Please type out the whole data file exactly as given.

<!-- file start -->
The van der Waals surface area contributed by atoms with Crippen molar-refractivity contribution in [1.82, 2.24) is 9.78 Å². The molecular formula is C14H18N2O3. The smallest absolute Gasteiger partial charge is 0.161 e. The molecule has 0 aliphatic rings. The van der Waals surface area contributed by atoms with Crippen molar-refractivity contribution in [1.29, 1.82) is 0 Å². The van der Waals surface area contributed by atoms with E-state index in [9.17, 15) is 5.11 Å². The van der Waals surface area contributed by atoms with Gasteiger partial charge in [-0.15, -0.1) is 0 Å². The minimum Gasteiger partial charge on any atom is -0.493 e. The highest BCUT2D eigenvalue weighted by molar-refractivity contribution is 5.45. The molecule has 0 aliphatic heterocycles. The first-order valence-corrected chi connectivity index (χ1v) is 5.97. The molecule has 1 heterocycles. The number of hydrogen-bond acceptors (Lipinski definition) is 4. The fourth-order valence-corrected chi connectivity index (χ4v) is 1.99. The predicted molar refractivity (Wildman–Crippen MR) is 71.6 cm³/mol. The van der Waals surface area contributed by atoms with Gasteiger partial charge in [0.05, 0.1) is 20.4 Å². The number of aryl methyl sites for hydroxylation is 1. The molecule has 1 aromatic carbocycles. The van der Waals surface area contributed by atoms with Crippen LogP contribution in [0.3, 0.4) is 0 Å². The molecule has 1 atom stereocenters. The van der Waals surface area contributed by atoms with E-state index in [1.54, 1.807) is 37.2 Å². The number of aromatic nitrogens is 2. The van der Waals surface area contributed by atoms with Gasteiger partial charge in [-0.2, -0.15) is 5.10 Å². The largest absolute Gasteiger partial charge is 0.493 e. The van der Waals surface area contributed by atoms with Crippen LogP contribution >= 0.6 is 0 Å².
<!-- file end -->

The van der Waals surface area contributed by atoms with Crippen molar-refractivity contribution in [1.82, 2.24) is 9.78 Å². The molecular formula is C14H18N2O3. The smallest absolute Gasteiger partial charge is 0.161 e. The molecule has 0 aliphatic rings. The van der Waals surface area contributed by atoms with Crippen molar-refractivity contribution in [1.29, 1.82) is 0 Å². The van der Waals surface area contributed by atoms with E-state index in [9.17, 15) is 5.11 Å². The van der Waals surface area contributed by atoms with Gasteiger partial charge in [-0.15, -0.1) is 0 Å². The minimum Gasteiger partial charge on any atom is -0.493 e. The highest BCUT2D eigenvalue weighted by molar-refractivity contribution is 5.45. The molecule has 0 aliphatic heterocycles. The first-order valence-corrected chi connectivity index (χ1v) is 5.97. The molecule has 1 heterocycles. The number of hydrogen-bond acceptors (Lipinski definition) is 4. The fourth-order valence-corrected chi connectivity index (χ4v) is 1.99. The predicted molar refractivity (Wildman–Crippen MR) is 71.6 cm³/mol. The van der Waals surface area contributed by atoms with Gasteiger partial charge in [0.05, 0.1) is 20.4 Å². The number of aryl methyl sites for hydroxylation is 1. The molecule has 1 aromatic carbocycles. The van der Waals surface area contributed by atoms with Crippen LogP contribution in [0.3, 0.4) is 0 Å². The molecule has 1 atom stereocenters. The van der Waals surface area contributed by atoms with E-state index in [1.54, 1.807) is 37.2 Å². The number of aromatic nitrogens is 2. The van der Waals surface area contributed by atoms with Gasteiger partial charge in [-0.2, -0.15) is 5.10 Å². The largest absolute Gasteiger partial charge is 0.493 e. The van der Waals surface area contributed by atoms with Crippen LogP contribution >= 0.6 is 0 Å².